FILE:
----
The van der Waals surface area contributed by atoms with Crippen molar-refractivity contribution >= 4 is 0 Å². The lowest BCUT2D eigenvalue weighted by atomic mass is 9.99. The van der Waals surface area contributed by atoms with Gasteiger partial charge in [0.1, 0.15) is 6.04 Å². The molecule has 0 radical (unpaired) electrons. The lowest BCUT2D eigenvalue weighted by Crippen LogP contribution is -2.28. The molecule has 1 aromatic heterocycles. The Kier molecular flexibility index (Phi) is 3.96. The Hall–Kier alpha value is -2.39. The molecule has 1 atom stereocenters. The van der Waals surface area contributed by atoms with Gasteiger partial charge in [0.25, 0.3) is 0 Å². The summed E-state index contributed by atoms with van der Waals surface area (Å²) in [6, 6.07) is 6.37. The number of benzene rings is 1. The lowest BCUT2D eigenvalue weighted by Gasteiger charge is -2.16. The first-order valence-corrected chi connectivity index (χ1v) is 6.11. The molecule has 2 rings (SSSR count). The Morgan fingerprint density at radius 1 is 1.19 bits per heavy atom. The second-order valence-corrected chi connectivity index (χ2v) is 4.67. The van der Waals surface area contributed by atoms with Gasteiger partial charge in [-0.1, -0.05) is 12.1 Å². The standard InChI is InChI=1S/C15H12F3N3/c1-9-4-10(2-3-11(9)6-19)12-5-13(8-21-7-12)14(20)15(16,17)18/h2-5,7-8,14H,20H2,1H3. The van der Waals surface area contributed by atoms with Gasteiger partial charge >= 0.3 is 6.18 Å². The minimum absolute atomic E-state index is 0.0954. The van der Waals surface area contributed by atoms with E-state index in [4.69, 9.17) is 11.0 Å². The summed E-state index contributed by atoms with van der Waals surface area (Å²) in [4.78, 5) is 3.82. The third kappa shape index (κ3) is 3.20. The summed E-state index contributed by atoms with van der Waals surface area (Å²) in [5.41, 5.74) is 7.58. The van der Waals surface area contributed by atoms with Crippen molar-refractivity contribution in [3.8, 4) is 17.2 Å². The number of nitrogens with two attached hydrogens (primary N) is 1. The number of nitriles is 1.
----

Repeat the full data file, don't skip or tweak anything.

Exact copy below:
The van der Waals surface area contributed by atoms with Crippen molar-refractivity contribution >= 4 is 0 Å². The lowest BCUT2D eigenvalue weighted by atomic mass is 9.99. The van der Waals surface area contributed by atoms with Gasteiger partial charge in [0.1, 0.15) is 6.04 Å². The molecule has 0 radical (unpaired) electrons. The lowest BCUT2D eigenvalue weighted by Crippen LogP contribution is -2.28. The molecule has 1 aromatic heterocycles. The Kier molecular flexibility index (Phi) is 3.96. The Hall–Kier alpha value is -2.39. The molecule has 1 atom stereocenters. The van der Waals surface area contributed by atoms with Gasteiger partial charge in [0.25, 0.3) is 0 Å². The summed E-state index contributed by atoms with van der Waals surface area (Å²) in [6, 6.07) is 6.37. The number of benzene rings is 1. The lowest BCUT2D eigenvalue weighted by Gasteiger charge is -2.16. The first-order valence-corrected chi connectivity index (χ1v) is 6.11. The molecule has 2 rings (SSSR count). The Morgan fingerprint density at radius 1 is 1.19 bits per heavy atom. The second-order valence-corrected chi connectivity index (χ2v) is 4.67. The van der Waals surface area contributed by atoms with Gasteiger partial charge in [-0.1, -0.05) is 12.1 Å². The standard InChI is InChI=1S/C15H12F3N3/c1-9-4-10(2-3-11(9)6-19)12-5-13(8-21-7-12)14(20)15(16,17)18/h2-5,7-8,14H,20H2,1H3. The van der Waals surface area contributed by atoms with Gasteiger partial charge >= 0.3 is 6.18 Å². The minimum absolute atomic E-state index is 0.0954. The van der Waals surface area contributed by atoms with E-state index in [4.69, 9.17) is 11.0 Å². The summed E-state index contributed by atoms with van der Waals surface area (Å²) in [4.78, 5) is 3.82. The third kappa shape index (κ3) is 3.20. The summed E-state index contributed by atoms with van der Waals surface area (Å²) in [5.41, 5.74) is 7.58. The van der Waals surface area contributed by atoms with Crippen molar-refractivity contribution in [3.8, 4) is 17.2 Å². The number of nitrogens with two attached hydrogens (primary N) is 1. The number of nitriles is 1.